Friday, 1 April 2011

Industrial Action at Garstang High School

Introduction & Posting Guidelines - Please Read First

Industrial action in schools is always regrettable as it disrupts the education of pupils and the work committments of parents, as well as increasing divisions within the school, leading to lower morale and an unsettled atmosphere.  Not good for anyone.

In such situations it is advisable for all parties to try to achieve absolute clarity when negotiating or imparting information.

As a general principle, it is also important not to impute or project motives onto individuals or organisations in communications to parents where a) those individuals or organisations have not been able to issue any statements to parents, and b) where they have no right, nor mechanism, of reply.

This arises because the NASUWT has called for industrial action at the school on Tuesday April 5th based on their understanding that the school has made the decision to proceed towards Academy status.

This is understandable because of this letter issued to parents on 28th Feb by Mr Ibison, chair of governors, in which he writes:

"Therefore, I can report that the Governing Body of Garstang High School recently convened an Extraordinary Meeting at which all the pros and cons of our prospective academisation were discussed.  Subsequently, the Governors passed a resolution that the school should proceed towards Academy status, as they felt that this would best serve the interests of our school community."

Read the Full Letter

The union has, as have I, and many other parents, taken this to mean that a final decision had been taken and that the school will proceed towards making an academy application.

This now seems to be contradicted in this communication to parents from the headmaster Mr Birch on 31st March.  Here he writes concerning the unions industrial action:

"The background to this strike action is our school’s consideration of converting to an academy at some stage in the next academic year. As you may have read in last week’s Courier, we are still at a relatively early stage of our consultation process, and no definitive decision on the school’s future has yet been taken.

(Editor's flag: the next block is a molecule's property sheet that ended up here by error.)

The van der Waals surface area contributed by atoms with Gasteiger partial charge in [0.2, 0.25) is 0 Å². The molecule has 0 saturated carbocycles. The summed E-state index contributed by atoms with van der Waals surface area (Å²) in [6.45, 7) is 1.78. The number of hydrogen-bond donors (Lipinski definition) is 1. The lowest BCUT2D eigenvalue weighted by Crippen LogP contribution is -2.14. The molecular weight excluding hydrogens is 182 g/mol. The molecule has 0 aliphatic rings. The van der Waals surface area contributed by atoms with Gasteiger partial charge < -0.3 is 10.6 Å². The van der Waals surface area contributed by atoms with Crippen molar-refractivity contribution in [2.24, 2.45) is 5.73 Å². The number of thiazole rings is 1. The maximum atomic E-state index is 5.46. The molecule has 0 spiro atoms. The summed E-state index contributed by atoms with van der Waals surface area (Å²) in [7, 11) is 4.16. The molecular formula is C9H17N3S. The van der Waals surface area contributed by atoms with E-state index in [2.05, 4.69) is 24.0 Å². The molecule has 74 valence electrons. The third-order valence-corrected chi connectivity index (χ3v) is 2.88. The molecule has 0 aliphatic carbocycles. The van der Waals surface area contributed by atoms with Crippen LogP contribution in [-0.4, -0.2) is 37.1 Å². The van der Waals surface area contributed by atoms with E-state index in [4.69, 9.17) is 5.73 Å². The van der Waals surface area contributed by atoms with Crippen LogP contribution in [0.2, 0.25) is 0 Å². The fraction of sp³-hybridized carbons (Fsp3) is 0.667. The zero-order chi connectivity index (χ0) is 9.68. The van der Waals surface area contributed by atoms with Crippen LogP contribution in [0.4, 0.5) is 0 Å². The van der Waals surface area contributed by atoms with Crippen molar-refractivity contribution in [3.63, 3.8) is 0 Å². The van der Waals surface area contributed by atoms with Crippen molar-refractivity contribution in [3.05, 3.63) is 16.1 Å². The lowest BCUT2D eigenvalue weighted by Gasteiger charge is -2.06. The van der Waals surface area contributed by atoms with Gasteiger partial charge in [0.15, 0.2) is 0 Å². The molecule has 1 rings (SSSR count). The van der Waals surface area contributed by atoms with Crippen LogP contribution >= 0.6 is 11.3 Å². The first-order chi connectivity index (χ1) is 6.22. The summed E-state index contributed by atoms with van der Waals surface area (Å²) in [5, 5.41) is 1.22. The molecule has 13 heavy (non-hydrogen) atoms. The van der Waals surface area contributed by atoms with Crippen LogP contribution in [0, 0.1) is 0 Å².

It is evident, therefore, that strike action is being used pre-emptively, rather than as a last resort, to disrupt and undermine our stakeholder consultations."

Read the Full Letter

 To avoid any further confusion, it would be helpful, for all concerned, if the school could put together a consultation document (here is an example), explaining what the consultation process will be, when it will run from and to, who will be consulted, what meetings will be held and when a final decision will be taken.

Without this, it will be difficult to achieve the sort of clarity needed to deal with this very sensitive issue.  Everyone needs to know exactly what the process is and for there to be total transparency with everything, as much as possible, in the public domain.  Without this, it is most certainly not fair to slur the unions' reputation, nor by implication, the integrity and responsibility of any teachers who may take part in any industrial action.


  1. What I would like to know is why there has been no meeting for parents in the school. It seems that the only communication we have received has been via letters, the website or the press. When are the governors and Mr Birch going to invite us to the school for a discussion? If this is a consultation process, why have we not had a chance to hear from Mr Birch and his team first hand and also been given the opportunity to hear what the teachers and their unions have to say, seeing as they are a massive part of the consultation process? It is interesting to read in Mr Birch's most recent letter that "there are a large number of schools across the country which are considering Academy status and are facing similar difficulties with the main teaching unions." Why is that? If academies are so great, why are the main teaching unions so against them? As far as I am aware, teachers have not been on strike since I was at school myself, about 30 years ago. So it is wrong to say that unions are causing difficulties, when in actual fact, they are just trying to look after the interests of their members and the students they teach. Our children are worth fighting for and I would like to offer my full support to all of those teachers who are brave enough to do do just this. Good luck to the staff at Garstang and let's hope the wider community get behind them and support them in what is probably very reluctant industrial action. I will be showing my support for the staff on Tuesday and hope other parents will join me.